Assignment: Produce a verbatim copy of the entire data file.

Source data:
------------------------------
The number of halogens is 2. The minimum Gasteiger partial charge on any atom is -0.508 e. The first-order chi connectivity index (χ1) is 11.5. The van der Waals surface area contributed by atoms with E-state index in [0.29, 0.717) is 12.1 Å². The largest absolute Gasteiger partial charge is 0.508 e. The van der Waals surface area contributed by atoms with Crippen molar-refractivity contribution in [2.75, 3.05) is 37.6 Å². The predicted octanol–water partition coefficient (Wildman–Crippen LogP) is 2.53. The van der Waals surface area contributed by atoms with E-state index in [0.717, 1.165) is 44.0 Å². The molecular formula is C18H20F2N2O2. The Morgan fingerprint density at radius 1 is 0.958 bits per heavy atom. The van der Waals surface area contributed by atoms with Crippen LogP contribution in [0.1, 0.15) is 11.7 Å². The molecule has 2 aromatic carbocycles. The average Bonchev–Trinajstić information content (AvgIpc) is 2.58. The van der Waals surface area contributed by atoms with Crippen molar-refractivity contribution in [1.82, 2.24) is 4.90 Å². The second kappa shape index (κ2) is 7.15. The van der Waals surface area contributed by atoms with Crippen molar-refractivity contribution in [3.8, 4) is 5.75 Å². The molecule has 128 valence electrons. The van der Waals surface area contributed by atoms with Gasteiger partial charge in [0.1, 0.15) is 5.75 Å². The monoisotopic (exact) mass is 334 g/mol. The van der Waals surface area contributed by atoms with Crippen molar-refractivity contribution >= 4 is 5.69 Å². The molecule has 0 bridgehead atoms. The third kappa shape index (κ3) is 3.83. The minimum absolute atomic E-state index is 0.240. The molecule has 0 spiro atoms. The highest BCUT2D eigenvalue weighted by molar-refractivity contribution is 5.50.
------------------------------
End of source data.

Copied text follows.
The number of halogens is 2. The minimum Gasteiger partial charge on any atom is -0.508 e. The first-order chi connectivity index (χ1) is 11.5. The van der Waals surface area contributed by atoms with E-state index in [0.29, 0.717) is 12.1 Å². The largest absolute Gasteiger partial charge is 0.508 e. The van der Waals surface area contributed by atoms with Crippen molar-refractivity contribution in [2.75, 3.05) is 37.6 Å². The predicted octanol–water partition coefficient (Wildman–Crippen LogP) is 2.53. The van der Waals surface area contributed by atoms with E-state index in [0.717, 1.165) is 44.0 Å². The molecular formula is C18H20F2N2O2. The Morgan fingerprint density at radius 1 is 0.958 bits per heavy atom. The van der Waals surface area contributed by atoms with Crippen LogP contribution in [0.1, 0.15) is 11.7 Å². The molecule has 2 aromatic carbocycles. The average Bonchev–Trinajstić information content (AvgIpc) is 2.58. The van der Waals surface area contributed by atoms with Crippen molar-refractivity contribution in [1.82, 2.24) is 4.90 Å². The second kappa shape index (κ2) is 7.15. The van der Waals surface area contributed by atoms with Crippen molar-refractivity contribution in [3.8, 4) is 5.75 Å². The molecule has 128 valence electrons. The van der Waals surface area contributed by atoms with Gasteiger partial charge in [0.1, 0.15) is 5.75 Å². The monoisotopic (exact) mass is 334 g/mol. The van der Waals surface area contributed by atoms with Crippen molar-refractivity contribution >= 4 is 5.69 Å². The molecule has 0 bridgehead atoms. The third kappa shape index (κ3) is 3.83. The minimum absolute atomic E-state index is 0.240. The molecule has 0 spiro atoms. The highest BCUT2D eigenvalue weighted by molar-refractivity contribution is 5.50.